Search Site
 Google Search
Pre-CBS Models

Silver-Top Models

Fender Rhodes Mark I

Rhodes Mark I

Rhodes Mark II & III

ARP Synthesizers

Rhodes Mark IV

Rhodes Mark V
Stage 73
Stage 73 + MIDI

Student Pianos


Roland Synthesizers

Rhodes Mark V (1984)

In the midst of questionable "innovations" like the Mark III EK-10 and the Electronic Piano, Harold Rhodes and his team set out to develop the ultimate Rhodes piano. Engineers Mike Peterson and Steve Woodyard initially designed two completely different models, known internally as the Mark IV and Mark V. The Mark IV only found life as a prototype; it was the Mark V that would become the final, greatest Rhodes ever.

Rhodes Mark V Stage 73

Featuring an all-plastic body, the Rhodes Mark V Stage 73 was the lightest Rhodes to date, with a weight of 100 lbs. The leg set used for all previous Stage models was replaced with a one-piece collapsable stand designed by Mike Peterson, capable of supporting 450 lbs. Improvements to the piano's action included a return to the use of wooden keys, as well as a modification to the dampers that resulted in a more bell-like tone. Using high-speed photography, the Rhodes engineers had discovered that the original damper design caused an initial snap-back when the key was struck, "kissing" the tine lightly and dampening the overtones before coming to a resting position. The new dampers behaved correctly when depressed, allowing the tines to ring more freely.

Rhodes Mark V Stage 73 - Action

The Rhodes Mark V Stage 73 + MIDI was also prototyped during this time, with Chick Corea, John Novello and Steve Woodyard being the original owners of the three pianos built. This was a customized Stage 73 with a MIDI output for controlling external synthesizers, as well as a set of inputs and outputs for mixing an additional audio signal with the Rhodes output. The front panel included a 3-band EQ and controls for splitting and layering the keyboard's MIDI zones. The MIDI Mark V made its debut on the first Chick Corea Elektric Band album, connected to a Yamaha TX816 rackmount synth.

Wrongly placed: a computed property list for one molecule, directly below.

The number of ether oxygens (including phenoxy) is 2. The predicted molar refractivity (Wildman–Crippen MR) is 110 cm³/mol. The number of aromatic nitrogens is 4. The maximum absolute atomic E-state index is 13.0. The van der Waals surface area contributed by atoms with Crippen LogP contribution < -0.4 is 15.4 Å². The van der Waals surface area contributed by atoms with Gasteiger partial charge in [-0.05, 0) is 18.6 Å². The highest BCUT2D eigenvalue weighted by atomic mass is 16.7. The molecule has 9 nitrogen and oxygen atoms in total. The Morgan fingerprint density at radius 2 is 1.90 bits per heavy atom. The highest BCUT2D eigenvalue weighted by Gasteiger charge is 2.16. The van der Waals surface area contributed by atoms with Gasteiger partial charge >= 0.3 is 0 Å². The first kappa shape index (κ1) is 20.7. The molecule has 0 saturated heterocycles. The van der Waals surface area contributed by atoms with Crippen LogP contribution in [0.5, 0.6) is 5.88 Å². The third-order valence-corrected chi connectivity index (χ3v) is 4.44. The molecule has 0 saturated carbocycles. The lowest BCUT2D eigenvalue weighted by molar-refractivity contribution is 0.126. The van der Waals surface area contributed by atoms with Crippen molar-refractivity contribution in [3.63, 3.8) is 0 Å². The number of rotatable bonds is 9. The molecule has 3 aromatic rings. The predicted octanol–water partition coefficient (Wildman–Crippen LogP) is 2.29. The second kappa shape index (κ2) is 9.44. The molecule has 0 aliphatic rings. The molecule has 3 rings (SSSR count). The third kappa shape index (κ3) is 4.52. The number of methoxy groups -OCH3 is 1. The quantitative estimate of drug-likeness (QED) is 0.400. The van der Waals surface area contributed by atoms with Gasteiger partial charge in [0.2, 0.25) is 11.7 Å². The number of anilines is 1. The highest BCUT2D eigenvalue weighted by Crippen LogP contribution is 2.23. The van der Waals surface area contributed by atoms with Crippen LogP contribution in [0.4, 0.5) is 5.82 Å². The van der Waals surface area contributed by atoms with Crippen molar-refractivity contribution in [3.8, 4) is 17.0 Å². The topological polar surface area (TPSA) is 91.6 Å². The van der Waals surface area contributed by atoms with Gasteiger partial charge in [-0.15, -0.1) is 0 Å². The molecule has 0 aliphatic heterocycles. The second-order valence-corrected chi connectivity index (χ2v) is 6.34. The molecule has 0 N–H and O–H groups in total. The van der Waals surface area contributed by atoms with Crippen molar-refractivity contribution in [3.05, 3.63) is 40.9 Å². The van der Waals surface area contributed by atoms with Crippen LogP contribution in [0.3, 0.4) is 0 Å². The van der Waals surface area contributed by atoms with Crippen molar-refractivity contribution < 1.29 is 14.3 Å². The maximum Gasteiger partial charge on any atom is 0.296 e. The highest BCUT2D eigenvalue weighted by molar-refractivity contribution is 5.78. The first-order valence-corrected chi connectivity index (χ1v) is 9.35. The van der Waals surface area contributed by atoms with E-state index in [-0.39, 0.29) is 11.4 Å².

Rhodes Mark V Stage 73 - MIDI

MIDI control panel photo provided by Steve Woodyard

The Mark V Stage 73 was the only new piano to go into production before the Rhodes factory closed its doors forever. The Mark V Stage 88 was pictured in brochures at the time, but it was never actually for sale. Suitcase models were still being produced in the Mark II style, with an updated control panel being the only noteworthy improvement. Plans for the new Suitcase pianos included a more powerful 200W amp, as well as a built-in stereo chorus effect that would be part of the preamp. Also being researched at the time was the Rhodes Pro 88, a Suitcase 88 with electronics similar to the EK-10 and a front panel interface taken from the Chroma. The most appealing feature was the built-in phase shifter.